Within a decade, high speed internet access has gone from being a novelty to a necessity for millions of families. In the United Kingdom, broadband speeds are still highly dependent on location. Even reaching universal coverage of 2Mbps will be a challenge. Investment in a digital Britain is now an economic imperative and that will require a firm commitment to fibre optic connections. A new regulatory regime could facilitate that.

Most homes in densely populated areas can already receive speeds of at least 2Mbps, which reaches around 84% of the population.

In London, nearly 99% of households can receive 2Mbps and 93% can get more than 8Mbps. However, in Northern Ireland nearly a third of homes are unable to reach 2Mbps.

The proposals for Digital Britain recommend a universal service commitment to offer at least 2Mbps access to virtually all homes.

“Some people say this is too little too late, but we believe that investing to deliver 2Mbps could provide the platform for much higher-speed broadband services in areas where it wouldn’t otherwise happen for many years,” says Tim Johnson of broadband research company Point Topic.

Bringing fibre to street cabinets will not only improve speeds in slow areas but it will support much faster speeds where homes are closest.

The communications regulator Ofcom is now expected to announce a regulatory regime that could enable BT to build out its fibre network and allow wholesale access for others while still seeing a return on its investment.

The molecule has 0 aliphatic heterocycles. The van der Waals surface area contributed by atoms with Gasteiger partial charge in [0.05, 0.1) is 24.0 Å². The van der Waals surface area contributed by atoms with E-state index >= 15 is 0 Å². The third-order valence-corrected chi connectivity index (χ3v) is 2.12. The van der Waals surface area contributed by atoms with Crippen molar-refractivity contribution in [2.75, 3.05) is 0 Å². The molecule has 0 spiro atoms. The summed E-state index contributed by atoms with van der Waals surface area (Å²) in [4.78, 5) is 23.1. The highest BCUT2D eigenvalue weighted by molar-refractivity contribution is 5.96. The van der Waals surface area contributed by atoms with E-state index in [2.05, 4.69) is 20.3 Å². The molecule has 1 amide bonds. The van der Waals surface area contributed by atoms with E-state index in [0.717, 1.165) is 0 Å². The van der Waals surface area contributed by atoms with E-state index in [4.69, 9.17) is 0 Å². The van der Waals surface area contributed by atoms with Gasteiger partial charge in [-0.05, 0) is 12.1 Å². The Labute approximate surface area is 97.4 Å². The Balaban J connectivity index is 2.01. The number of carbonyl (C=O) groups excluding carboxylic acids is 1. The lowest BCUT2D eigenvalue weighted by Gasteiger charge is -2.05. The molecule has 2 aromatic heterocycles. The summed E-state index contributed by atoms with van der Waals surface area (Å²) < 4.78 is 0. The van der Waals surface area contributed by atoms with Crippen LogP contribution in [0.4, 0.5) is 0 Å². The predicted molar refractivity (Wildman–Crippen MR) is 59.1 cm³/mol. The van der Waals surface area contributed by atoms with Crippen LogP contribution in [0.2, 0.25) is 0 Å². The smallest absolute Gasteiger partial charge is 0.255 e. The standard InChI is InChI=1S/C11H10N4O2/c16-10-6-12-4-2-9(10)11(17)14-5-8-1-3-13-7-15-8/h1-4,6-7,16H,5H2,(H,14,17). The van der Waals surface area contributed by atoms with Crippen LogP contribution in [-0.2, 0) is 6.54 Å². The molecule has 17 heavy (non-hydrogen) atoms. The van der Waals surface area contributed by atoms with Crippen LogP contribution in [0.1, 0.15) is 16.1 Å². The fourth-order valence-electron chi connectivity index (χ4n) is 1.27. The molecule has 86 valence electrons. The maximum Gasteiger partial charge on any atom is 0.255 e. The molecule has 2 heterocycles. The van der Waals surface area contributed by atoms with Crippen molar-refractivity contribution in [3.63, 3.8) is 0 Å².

There could be over four million homes and businesses on fibre connections within four years, according to Point Topic forecasts.

Although Virgin Media heavily promotes its fibre optic network, this also only extends as far as the street cabinet, which is connected to the home by a conventional coaxial cable. Nevertheless, cable television technology can already deliver speeds of 50Mbps or more.

The cable TV network is expected to retain around a quarter of the broadband market. The proportion dependent on DSL telephone line technology will drop from over 78% today to only 57%.

In the future, Point Topic expects a combination of cable and fibre connections to dominate. In ten years time it forecasts that over 90% of homes in the United Kingdom could have broadband access, almost all with speeds of over 30Mbps.

“But to achieve this there’s got to be some focused and vigorous action by both government and industry,” Johnson believes. “There needs to be a strong commitment to universal service, and serious investment in getting no-net homes online. It might seem a big step today, but I think that it’s one of the best things we could do to restructure our economy as we emerge from the financial crisis.”

With the increasing political and business pressure to make a national commitment to fibre, the prospects for a major step towards high-speed next-generation access look much more realistic than they did even a few months ago.